Well, suffice it to stay the 2012 Penn State season was like none other.
Obviously there's little need to recap it, but the Jerry Sandusky scandal left this season in a mess, or what was supposed to be a mess. How would the team survive? How many players would leave? Would they be able to win? How would the offense and defense look in a brand new system for the first time in decades?
Under first-year coach Bill O'Brien, the Nittany Lions took those questions, stuffed them in a closet for nobody to see and proved all the doubters wrong. The 2012 season will be remembered for a long time for a lot of different reasons. The players just want it to be about what they did on the field.
So here are the seven greatest moments of the 2012 Penn State season, ranked in order from seventh to first.
Penn State was heading towards a tailspin, having dropped winnable games to Ohio and Virginia in the first two weeks.
And in came Navy. While another winnable game on paper, the Nittany Lions had looked a mess for two weeks, so anything was possible.
But the team's best weapon, McGloin came up big in a game that was never close. McGloin connected with Robinson three times, all in the first half, with another TD score to Jesse James to open the contest.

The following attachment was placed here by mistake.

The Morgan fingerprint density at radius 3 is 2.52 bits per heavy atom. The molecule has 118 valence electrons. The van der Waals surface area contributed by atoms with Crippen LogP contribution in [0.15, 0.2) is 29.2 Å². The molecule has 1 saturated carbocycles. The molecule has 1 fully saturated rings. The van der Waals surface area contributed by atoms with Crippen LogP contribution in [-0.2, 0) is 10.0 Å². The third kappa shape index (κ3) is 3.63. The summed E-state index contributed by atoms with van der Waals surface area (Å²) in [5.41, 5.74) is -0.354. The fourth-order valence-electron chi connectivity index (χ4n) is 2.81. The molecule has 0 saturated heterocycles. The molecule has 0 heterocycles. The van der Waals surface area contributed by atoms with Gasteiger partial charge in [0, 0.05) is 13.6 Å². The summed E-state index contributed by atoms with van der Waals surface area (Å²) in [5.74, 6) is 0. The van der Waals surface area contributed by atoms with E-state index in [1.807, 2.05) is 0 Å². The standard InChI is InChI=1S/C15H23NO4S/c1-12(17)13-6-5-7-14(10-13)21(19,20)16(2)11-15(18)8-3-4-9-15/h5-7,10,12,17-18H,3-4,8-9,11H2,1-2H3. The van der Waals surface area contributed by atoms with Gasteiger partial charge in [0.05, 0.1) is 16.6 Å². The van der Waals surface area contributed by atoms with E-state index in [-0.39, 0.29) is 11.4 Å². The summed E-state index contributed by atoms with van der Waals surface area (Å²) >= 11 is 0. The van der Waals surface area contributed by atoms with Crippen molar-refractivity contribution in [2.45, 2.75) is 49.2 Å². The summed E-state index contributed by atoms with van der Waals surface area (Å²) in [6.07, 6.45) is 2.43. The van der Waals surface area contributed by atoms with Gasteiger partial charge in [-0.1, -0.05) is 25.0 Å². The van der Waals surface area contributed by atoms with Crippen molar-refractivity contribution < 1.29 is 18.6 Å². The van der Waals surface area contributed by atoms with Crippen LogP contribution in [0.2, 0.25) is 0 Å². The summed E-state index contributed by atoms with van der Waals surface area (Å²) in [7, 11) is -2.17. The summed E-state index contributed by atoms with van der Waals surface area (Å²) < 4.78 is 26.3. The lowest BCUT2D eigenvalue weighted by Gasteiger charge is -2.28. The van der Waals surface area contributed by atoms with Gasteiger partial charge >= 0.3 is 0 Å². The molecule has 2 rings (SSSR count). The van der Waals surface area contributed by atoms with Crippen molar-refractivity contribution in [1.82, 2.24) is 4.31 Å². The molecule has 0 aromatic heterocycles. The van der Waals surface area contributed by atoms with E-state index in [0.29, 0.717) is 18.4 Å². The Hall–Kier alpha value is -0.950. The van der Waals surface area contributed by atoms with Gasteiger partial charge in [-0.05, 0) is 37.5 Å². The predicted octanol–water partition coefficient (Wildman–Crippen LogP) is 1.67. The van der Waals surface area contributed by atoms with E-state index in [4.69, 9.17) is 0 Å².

Good thing this was in Beaver Stadium, too. Penn State finally got of the schnide with a 34-7 drubbing and its first win of the season. McGloin saved the season.
Yes, it was an easy opponent. But sometimes you simply need a win, no matter what it takes, to get yourself going in the right direction.
Penn State trailed 14-10 at the halfway point, and it was quite possible that its three-game winning streak would end.
But the Nittany Lions opened up the scoring in the second half with none other than a McGloin-to-Robinson connection from eight yards out to give Penn State the lead.
Northwestern answered with two TDs of its own in the third quarter, but after that it was all McGloin as the Nittany Lions scored another 22 unanswered points (including a two-point conversion) in the final period to walk away with a 39-28 come-from-behind victory over a ranked opponent.
It would be their only win against a ranked team on the season and extended their win streak to four.
McGloin's third touchdown pass of the game, and the third grab for Robinson, was more than just a great throw-and-catch.
Granted, Robinson made a great adjustment at the goal line to snag the pass thrown where the defender couldn't get to it.
It was also part of a day where McGloin broke or tied several PSU passing records.
- Career TD Passes? Check, with 45 at that point.
- Single-Season Completions and Yards? Check and check with 251 completions for 3,071 yards then.
- Most 200- and 300-yard games? Double check, as he made it 17 and six, respectively.
One week later he tied Daryll Clark's 2009 season for most TD passes in a single season with 24.
McGloin, already considered one of the best (if not the best) signal-caller in program history before the Indiana game, made it all but official in the record books.
And just because he could, he made that touchdown a highlight-reel play.
All though the moment wouldn't last, there was one brief moment where Penn State had Ohio State right where it wanted the Buckeyes.